I've been thinking deeply about formality in spiritual practice. While this conversation can certainly apply to any spiritual or religious practice, I speak about it here in terms of my own path, specifically the practice of magic.
There is this idea about magic needing to be practiced in sacred spaces (at an altar, by casting a circle, etc.) AND in a very specific way, and I have often thought about this concept and how/why magic has become so formalized.
Admittedly, I'm triggered by formality. I have a rebelliousness that questions authority and hates dogma. It's been clear for a while now that I need to examine my relationship to ceremony + more formal spiritual practices, and I can certainly see how, for many, it makes the practice more potent. But I am much more drawn to the idea that magic happens in our everyday moments as we walk through life, and the concept that ALL spaces can be sacred without needing to make them such in a formal way (i.e. God is in everything). And I'm interested in stripping down magic, prayer and other spiritual practices into their most essential forms without needing all the bells and whistles.
Tehya Sky writes, "When we begin to see the altar is all around us—in the rocks, the magic of numbers, the miracle of other people, the sound of crunching leaves beneath our feet, our morning showers—all of life is again meaningful, and each moment carries within it the invitation home."
Where do we draw the line between what is magic and what is not? If you believe that the words we speak and the actions we take are all magic (which I am inclined to believe), then is everything we do magical? Is the magic that is performed in a highly structured, formalized environment more potent than everyday magic? I can see how it can be psychologically powerful. So perhaps what ultimately matters is the mindset of the practitioner - such that if it is powerful and meaningful to that person in that moment, that is the most important thing? And whatever strengthens your BELIEF about what works/what doesn't is key?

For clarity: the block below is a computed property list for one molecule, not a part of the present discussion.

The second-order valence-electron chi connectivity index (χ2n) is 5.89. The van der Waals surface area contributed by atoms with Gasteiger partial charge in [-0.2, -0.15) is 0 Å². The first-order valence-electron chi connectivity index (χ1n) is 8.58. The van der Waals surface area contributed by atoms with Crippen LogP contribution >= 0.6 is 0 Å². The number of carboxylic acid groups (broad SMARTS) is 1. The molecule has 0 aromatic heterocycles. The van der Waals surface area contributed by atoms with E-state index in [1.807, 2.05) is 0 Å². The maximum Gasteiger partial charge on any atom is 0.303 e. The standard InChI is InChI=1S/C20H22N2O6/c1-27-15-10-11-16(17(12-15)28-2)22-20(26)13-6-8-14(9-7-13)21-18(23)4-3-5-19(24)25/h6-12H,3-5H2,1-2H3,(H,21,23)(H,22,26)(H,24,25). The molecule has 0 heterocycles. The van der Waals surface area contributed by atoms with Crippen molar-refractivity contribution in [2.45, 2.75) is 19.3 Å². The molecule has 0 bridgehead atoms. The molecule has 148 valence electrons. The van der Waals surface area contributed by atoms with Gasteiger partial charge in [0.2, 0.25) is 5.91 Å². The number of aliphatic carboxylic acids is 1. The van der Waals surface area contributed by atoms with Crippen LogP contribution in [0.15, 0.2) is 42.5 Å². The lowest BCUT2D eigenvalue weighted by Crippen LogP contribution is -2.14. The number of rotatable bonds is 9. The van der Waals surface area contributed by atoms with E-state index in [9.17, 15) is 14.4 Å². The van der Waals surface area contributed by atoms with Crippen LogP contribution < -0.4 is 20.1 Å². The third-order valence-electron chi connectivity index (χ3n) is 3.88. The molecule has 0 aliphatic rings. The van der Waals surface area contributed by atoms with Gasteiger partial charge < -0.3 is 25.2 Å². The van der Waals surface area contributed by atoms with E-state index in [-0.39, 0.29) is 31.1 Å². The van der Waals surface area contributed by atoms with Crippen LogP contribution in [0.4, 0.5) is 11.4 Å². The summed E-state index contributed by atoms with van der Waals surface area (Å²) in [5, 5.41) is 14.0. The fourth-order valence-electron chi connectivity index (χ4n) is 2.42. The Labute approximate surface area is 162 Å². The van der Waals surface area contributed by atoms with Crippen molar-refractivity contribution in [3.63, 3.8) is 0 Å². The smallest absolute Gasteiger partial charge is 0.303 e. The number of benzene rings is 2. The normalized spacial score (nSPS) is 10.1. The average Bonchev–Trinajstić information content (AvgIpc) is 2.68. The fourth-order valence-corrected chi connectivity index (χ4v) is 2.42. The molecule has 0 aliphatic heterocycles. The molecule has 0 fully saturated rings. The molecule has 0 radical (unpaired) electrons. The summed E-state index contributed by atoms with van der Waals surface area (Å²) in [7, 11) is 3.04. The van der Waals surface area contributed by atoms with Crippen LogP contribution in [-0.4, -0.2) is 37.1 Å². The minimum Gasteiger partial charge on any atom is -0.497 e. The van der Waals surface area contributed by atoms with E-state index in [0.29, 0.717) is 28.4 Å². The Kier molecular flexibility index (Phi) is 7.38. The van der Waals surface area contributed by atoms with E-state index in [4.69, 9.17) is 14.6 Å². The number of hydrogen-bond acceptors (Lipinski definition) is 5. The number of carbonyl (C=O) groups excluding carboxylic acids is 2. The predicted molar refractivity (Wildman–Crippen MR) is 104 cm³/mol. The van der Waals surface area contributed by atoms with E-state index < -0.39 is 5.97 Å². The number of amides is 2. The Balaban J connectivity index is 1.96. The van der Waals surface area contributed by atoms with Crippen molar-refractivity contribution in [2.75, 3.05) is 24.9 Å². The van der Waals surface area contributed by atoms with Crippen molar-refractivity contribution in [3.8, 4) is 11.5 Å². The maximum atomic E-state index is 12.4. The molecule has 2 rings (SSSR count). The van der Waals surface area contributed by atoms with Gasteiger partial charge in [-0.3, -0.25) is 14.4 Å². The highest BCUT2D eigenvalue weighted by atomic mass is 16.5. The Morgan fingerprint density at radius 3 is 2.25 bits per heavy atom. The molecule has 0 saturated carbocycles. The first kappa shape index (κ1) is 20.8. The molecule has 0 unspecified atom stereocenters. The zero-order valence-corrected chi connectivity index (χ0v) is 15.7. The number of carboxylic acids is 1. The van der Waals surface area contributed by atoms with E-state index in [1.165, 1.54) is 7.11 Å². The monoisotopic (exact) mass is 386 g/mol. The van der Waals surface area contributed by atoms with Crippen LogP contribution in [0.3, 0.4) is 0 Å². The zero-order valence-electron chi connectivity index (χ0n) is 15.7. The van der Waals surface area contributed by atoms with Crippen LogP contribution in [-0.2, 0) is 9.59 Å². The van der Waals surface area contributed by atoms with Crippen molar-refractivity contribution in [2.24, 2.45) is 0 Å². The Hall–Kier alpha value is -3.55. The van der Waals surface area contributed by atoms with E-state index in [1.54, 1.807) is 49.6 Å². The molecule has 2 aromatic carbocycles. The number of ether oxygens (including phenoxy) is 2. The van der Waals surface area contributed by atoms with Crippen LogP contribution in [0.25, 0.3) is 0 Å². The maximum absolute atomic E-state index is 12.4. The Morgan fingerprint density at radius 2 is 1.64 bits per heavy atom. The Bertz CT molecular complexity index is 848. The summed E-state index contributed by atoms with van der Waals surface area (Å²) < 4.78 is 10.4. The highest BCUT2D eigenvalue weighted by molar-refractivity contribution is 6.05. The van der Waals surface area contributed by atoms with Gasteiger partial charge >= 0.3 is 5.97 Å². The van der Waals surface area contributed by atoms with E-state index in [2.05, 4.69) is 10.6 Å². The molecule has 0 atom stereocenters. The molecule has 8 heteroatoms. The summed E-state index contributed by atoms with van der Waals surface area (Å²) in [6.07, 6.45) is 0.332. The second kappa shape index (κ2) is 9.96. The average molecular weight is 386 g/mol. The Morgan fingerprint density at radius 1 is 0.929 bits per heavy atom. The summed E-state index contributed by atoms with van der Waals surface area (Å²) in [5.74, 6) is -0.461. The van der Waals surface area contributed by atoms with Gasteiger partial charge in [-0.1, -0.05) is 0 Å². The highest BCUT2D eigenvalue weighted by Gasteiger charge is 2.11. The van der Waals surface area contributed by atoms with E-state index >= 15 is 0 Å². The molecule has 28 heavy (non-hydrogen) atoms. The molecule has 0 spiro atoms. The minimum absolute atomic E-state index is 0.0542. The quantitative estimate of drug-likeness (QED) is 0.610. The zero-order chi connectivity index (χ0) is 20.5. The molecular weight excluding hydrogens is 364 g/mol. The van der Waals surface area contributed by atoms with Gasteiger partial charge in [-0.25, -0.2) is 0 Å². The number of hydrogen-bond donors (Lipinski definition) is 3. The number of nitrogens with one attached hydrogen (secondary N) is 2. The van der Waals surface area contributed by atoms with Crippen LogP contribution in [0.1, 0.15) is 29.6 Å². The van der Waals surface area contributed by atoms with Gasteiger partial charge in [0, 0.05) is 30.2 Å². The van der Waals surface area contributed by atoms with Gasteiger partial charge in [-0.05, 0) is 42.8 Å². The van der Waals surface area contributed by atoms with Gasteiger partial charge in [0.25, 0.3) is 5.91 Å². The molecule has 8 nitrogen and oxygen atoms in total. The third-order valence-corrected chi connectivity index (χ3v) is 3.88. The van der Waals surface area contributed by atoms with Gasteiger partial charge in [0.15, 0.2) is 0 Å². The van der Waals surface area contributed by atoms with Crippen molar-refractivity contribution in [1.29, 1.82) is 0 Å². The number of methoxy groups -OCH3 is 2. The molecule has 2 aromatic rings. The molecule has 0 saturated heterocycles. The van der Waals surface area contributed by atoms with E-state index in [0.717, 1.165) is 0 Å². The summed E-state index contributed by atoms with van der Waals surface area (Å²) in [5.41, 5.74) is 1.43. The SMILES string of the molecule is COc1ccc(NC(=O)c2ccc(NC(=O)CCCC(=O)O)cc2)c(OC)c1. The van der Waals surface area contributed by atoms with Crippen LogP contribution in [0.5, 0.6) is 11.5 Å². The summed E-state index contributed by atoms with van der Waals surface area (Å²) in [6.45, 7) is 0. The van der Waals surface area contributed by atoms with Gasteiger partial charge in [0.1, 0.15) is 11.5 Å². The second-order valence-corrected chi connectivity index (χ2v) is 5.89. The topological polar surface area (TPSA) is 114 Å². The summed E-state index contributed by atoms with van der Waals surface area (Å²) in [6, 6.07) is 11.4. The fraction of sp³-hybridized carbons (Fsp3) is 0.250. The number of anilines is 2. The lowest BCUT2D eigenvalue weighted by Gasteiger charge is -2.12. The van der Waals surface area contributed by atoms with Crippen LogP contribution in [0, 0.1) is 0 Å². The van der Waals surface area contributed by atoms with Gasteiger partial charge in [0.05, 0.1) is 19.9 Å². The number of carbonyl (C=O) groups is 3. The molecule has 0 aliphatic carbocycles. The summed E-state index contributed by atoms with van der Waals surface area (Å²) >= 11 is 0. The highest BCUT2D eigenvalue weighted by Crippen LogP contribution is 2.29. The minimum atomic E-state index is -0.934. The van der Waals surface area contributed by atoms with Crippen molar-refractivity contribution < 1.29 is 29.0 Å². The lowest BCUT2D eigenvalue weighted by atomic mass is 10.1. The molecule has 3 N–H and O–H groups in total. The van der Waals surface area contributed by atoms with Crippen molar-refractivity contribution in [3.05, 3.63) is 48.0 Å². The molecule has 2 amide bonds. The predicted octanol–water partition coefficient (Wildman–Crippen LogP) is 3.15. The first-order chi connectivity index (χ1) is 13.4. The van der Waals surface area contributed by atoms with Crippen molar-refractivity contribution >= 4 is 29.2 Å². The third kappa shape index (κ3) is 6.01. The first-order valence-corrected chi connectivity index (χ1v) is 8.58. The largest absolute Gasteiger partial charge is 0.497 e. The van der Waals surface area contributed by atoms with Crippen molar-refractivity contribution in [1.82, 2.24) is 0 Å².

Gosh, I could take this in so many directions - the power of groupwork, using symbolism and other ceremonial elements, trance states, the necessity of doing things "just so," etc...and I'm obviously not the first person to wonder about these things.
Although I roughly follow a pagan path, it's really my own version because I hate dogma and being told what to do. However, it's prevented me from taking my practice deeper because I am turned off by formality in the way some teachers and communities practice. This has been the case for me in all spiritual/religious paths I have explored.
As I play around with my discomfort, I sense it's probably wise to explore all levels of formality in spiritual practice. I'm just not totally sure how to do this (yet).
However, I'm not totally informal with my practice. I sit at my altar nightly and do spiritual work. I understand that entering that space and time in my day flips a switch in my brain - for example, the lighting of candles and incense alters me psychologically and provides spiritual boundaries to work in. I also have regular pratices around new and full moons, the wheel of the year, etc. I'm just playing around with the level of formality here that is NECESSARY to do the work.
So, I'm wondering what others think. Is your spiritual practice formal, informal, or something in between? I feel that most people I've spoken to who share similar spiritual beliefs just LOVE ceremony, and I've felt out of place in this regard. Ultimately, I believe that whatever works for you, works! But I am still curious to hear people's viewpoints on this because I do have a sneaking suspicion that it's holding me back from deepening my practice.